My Chesapeake bloody mary arrives, only it’s the wrong order. There’s no Old Bay rim, and no crab claw. I sheepishly ask the bartender if this is the Chesapeake bloody mary, because I am unable to just say, “This is the wrong order.” The friendly bartender acknowledges the mistake and dumps my drink into the Maryland-appropriate Old Bay glass. She grabs a crab claw from somewhere and dunks it into my cocktail. I immediately get a whiff of what can only be described as old crab. After one feeble nibble of it, I hide the claw in a napkin when the bartender isn’t looking.
The two women are now best friends, as they continue to shoot their fresh shots together. They finish the ritual with a high-five and leave the bar, going their separate ways.
My breakfast monstrosity hits the bar top, and it’s not what I expected. Sheets of alleged eggs are draped over tater tots. There’s some chopped bacon scattered on top of the eggs. The waffle has a strange density to it, and a weird crunch, like it’s filled with little sugar granule bombs. It came with syrup already poured on top, along with a side of plastic butter packets.
Nothing a little ketchup can’t fix, I figure. I squeeze a plastic Heinz bottle over my tots, and a spritz of ketchup spray coats my entire phone screen. I stare at the twinkling drops of ketchup and have this sinking feeling I can’t explain.
A fellow millennial sits at the bar next to me and looks over the menu. She decides on soup. 9:45 a.m. soup. There’s a new group to my left, too. They’re debating how to say Lancaster. One of them jokes that he’s on a liquid diet as he orders a beer. Another man in the group asks if the bartender has any sweet red wine. He’s out of luck, so he orders a whiskey coke instead.
“Would you like to make that a double for $3?” the bartender asks.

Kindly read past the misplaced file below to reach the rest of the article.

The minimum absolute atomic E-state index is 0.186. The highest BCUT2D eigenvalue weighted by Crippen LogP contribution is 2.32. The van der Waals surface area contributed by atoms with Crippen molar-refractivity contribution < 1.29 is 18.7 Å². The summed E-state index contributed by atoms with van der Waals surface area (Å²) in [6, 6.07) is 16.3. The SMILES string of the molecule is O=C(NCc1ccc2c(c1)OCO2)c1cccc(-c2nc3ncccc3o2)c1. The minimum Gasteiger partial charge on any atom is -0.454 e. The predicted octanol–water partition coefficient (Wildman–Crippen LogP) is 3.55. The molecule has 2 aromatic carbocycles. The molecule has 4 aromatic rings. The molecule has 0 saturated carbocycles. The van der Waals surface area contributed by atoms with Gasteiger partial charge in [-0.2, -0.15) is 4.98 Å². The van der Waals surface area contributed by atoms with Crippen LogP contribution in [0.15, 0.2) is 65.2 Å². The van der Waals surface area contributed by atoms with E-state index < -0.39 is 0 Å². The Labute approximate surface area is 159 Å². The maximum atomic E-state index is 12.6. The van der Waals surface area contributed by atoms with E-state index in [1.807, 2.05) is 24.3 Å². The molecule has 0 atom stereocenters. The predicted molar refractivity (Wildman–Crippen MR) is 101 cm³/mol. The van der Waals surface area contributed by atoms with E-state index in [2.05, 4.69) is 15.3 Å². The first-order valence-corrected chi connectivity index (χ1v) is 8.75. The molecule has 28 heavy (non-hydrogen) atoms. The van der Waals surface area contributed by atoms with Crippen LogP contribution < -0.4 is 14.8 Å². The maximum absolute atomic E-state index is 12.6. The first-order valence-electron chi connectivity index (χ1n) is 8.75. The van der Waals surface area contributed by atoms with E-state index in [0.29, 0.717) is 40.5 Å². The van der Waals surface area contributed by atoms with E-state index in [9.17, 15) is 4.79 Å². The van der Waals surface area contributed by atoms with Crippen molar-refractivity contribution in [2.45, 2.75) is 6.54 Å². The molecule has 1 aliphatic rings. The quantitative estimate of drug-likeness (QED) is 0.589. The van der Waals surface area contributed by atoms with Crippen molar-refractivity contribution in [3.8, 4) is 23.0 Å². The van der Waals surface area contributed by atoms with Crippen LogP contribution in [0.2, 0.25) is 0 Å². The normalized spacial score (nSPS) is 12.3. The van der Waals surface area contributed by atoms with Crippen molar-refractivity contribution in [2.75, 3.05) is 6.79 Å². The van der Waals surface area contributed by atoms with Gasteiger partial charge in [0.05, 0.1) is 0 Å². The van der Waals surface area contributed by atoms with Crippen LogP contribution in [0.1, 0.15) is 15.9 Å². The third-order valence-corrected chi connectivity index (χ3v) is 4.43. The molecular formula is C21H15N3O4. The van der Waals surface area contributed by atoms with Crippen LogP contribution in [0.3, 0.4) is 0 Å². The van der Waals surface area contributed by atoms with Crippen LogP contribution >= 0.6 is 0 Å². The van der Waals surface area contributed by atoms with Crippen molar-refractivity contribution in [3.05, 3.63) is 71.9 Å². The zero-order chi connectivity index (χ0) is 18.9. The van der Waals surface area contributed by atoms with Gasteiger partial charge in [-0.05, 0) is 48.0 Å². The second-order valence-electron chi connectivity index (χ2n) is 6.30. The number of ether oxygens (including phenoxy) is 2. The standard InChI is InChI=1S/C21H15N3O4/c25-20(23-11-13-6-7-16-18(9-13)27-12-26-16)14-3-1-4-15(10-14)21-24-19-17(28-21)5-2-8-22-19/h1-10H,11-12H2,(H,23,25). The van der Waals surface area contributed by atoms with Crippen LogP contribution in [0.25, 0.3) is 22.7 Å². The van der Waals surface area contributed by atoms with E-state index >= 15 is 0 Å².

So far today, I haven’t heard anyone turn down a request for a double. Everyone says yes.
Different people come and go while I order a second bloody mary; a classic this time. I keep eavesdropping on everyone around me as they complain about Spirit’s checked bag policy, chat about Myrtle Beach and gush about their nieces and nephews. What I’m learning in my three hours and two bloody marys at this airport is that people love to talk to strangers. It really doesn’t matter about what — some people just want to form a connection with others, no matter how brief. Maybe it’s to pass the time. Maybe I’m just buzzed.
I hear the bartender ask a man nearby if he wants a Chesapeake bloody mary. He grimaces. He tells the bartender that after a crab goes into the fridge, “I won’t eat them.” Good call.
Do not, under any circumstances, order an airport cocktail that has shellfish as a garnish, particularly if you’re drinking before 10 a.m. As far as your early morning drinking is concerned, shoot for something with a low alcohol by volume, like a mimosa or spritz. This is a marathon, not a sprint.
I feel like a swollen version of myself, and I’m so sleepy I can barely keep my eyes open. I probably should have left the Greene Turtle a long time ago. In a desperate attempt to get away from people, I am hiding in a bathroom stall. It is the only place I feel at peace in this wholly public place. In the bathroom stall, there are no suspicious glares, no shots and no soup. Just privacy. I try posting the photo of my bloody marys on Instagram but keep messing up the captions and arrows. It takes me three attempts of posting and deleting the photo to my story to get it right.